During a strike, they often have to reassure parents that schools are safe. But very often principals lack critical information that parents want to know, like how long the strike will last and when teachers will return to school.

Union leaders suggested that because principals must maintain the trust of their parents and the community, they shouldn’t be forced to parrot the central office’s talking points.

District officials must give principals accurate information, as much as is legally allowed—not just talking points—during the strike. And those messages should be conveyed in writing to principals and given to them before teachers walk out.

Pérez said that a standing committee that sets guidelines for what principals need to know and do during a strike would go a long way to alleviate the anxiety and stress.

Pérez experienced two strikes during her career in Los Angeles, and she recalled that during the 1989 teachers’ strike, the district sent communications to school administrators that included tips on what to do in various situations and contacts to call in certain scenarios.

“I think what applies in LAUSD applies as much anywhere else there is a strike, where principals need to be clear on what is expected; what to communicate to parents; what to say to concerned community members; how to ensure the safety of the children and the staff members in the school; what they do if they have a question, whom do they call; how do they deal with an emergency, with questions and answers,” Pérez said. “And that needs to be provided to them well in advance. It’s simply because it’s just a different situation from what they do on a day-to-day basis. And they need to feel like they can manage it.”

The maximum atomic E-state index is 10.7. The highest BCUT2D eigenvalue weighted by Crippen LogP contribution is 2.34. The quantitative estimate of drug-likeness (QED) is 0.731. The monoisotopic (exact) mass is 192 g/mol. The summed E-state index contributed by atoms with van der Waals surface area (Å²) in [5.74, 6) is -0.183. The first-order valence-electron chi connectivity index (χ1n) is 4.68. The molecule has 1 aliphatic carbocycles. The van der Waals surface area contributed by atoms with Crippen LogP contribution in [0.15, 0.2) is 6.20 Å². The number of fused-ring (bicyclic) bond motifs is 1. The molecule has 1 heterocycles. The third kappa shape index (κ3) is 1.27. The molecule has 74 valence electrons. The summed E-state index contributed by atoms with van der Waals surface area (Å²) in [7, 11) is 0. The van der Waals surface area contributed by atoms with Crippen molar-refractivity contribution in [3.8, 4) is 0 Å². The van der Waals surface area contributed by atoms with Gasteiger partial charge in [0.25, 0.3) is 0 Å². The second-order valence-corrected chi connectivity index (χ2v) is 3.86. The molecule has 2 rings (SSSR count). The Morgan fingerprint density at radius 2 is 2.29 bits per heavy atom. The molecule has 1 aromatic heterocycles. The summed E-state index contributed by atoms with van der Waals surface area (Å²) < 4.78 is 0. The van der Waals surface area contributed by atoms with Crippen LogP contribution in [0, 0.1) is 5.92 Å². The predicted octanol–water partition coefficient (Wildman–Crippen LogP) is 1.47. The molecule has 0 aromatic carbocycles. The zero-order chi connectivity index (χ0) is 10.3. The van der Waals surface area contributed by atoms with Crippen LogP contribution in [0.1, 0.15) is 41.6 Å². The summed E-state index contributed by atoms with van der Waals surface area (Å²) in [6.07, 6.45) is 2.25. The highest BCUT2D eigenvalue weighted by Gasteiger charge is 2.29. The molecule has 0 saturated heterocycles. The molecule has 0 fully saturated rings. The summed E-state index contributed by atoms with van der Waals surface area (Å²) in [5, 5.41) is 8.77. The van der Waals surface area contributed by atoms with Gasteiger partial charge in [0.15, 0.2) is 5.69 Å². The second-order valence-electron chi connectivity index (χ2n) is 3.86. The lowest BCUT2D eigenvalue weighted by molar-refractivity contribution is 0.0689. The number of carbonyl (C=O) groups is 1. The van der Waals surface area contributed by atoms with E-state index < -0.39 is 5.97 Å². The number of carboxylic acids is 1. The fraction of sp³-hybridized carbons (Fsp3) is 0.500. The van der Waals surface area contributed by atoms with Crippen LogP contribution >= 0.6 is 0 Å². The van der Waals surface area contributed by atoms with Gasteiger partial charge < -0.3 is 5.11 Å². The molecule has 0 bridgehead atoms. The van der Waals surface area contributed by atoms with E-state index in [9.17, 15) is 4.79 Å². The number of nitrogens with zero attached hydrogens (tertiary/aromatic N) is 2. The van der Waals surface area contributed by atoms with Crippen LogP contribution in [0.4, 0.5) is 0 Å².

Pay Principals for Their Extra Time

If schools are open during strikes, principals must show up.

They are barred from striking in many states, and they can’t disobey a direct order from their superintendents without repercussions, Logan said.

In many cases, principals do not have any recourse. They could file a grievance against the district for changing working conditions, but that may only lead to discord and does not address the underlying conditions that led teachers to walk out in the first place, Logan said.

As such, principals should be paid for the extra work and additional hours they put in before and during the strikes, said Pérez.

Principals in Los Angeles reported spending weekends and nights before and during the strike to prepare lesson plans for classes they had to teach.

The compensation will not be a significant sum of money, but “it’s a sign of respect and appreciation for those who dealt with extremely tough situations on behalf of the district for no thanks or appreciation,” Pérez said.

“And that goes a bit in the direction of providing that recognition and support.”

A version of this article appeared in the March 06, 2019 edition of Education Week as During Teacher Strikes, Principals Put to Test